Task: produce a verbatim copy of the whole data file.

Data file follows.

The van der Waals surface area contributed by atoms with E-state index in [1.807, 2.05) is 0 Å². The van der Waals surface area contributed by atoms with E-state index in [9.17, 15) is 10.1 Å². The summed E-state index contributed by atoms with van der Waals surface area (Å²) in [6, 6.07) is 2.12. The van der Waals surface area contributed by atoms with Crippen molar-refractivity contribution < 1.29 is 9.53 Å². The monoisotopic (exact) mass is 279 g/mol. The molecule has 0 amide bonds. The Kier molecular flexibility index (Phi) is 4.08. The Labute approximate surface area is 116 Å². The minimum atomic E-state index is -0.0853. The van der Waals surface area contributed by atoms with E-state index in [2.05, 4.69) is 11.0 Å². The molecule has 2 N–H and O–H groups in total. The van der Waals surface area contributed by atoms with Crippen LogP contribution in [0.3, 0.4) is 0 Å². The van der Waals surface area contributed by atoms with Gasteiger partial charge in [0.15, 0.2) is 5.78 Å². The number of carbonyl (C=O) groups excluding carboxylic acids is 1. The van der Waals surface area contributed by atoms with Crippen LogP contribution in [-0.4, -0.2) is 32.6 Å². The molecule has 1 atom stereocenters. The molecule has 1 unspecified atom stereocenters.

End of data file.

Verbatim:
The van der Waals surface area contributed by atoms with E-state index in [1.807, 2.05) is 0 Å². The van der Waals surface area contributed by atoms with E-state index in [9.17, 15) is 10.1 Å². The summed E-state index contributed by atoms with van der Waals surface area (Å²) in [6, 6.07) is 2.12. The van der Waals surface area contributed by atoms with Crippen molar-refractivity contribution < 1.29 is 9.53 Å². The monoisotopic (exact) mass is 279 g/mol. The molecule has 0 amide bonds. The Kier molecular flexibility index (Phi) is 4.08. The Labute approximate surface area is 116 Å². The minimum atomic E-state index is -0.0853. The van der Waals surface area contributed by atoms with E-state index in [2.05, 4.69) is 11.0 Å². The molecule has 2 N–H and O–H groups in total. The van der Waals surface area contributed by atoms with Crippen LogP contribution in [0.3, 0.4) is 0 Å². The van der Waals surface area contributed by atoms with Gasteiger partial charge in [0.15, 0.2) is 5.78 Å². The number of carbonyl (C=O) groups excluding carboxylic acids is 1. The van der Waals surface area contributed by atoms with Crippen LogP contribution in [-0.4, -0.2) is 32.6 Å². The molecule has 1 atom stereocenters. The molecule has 1 unspecified atom stereocenters.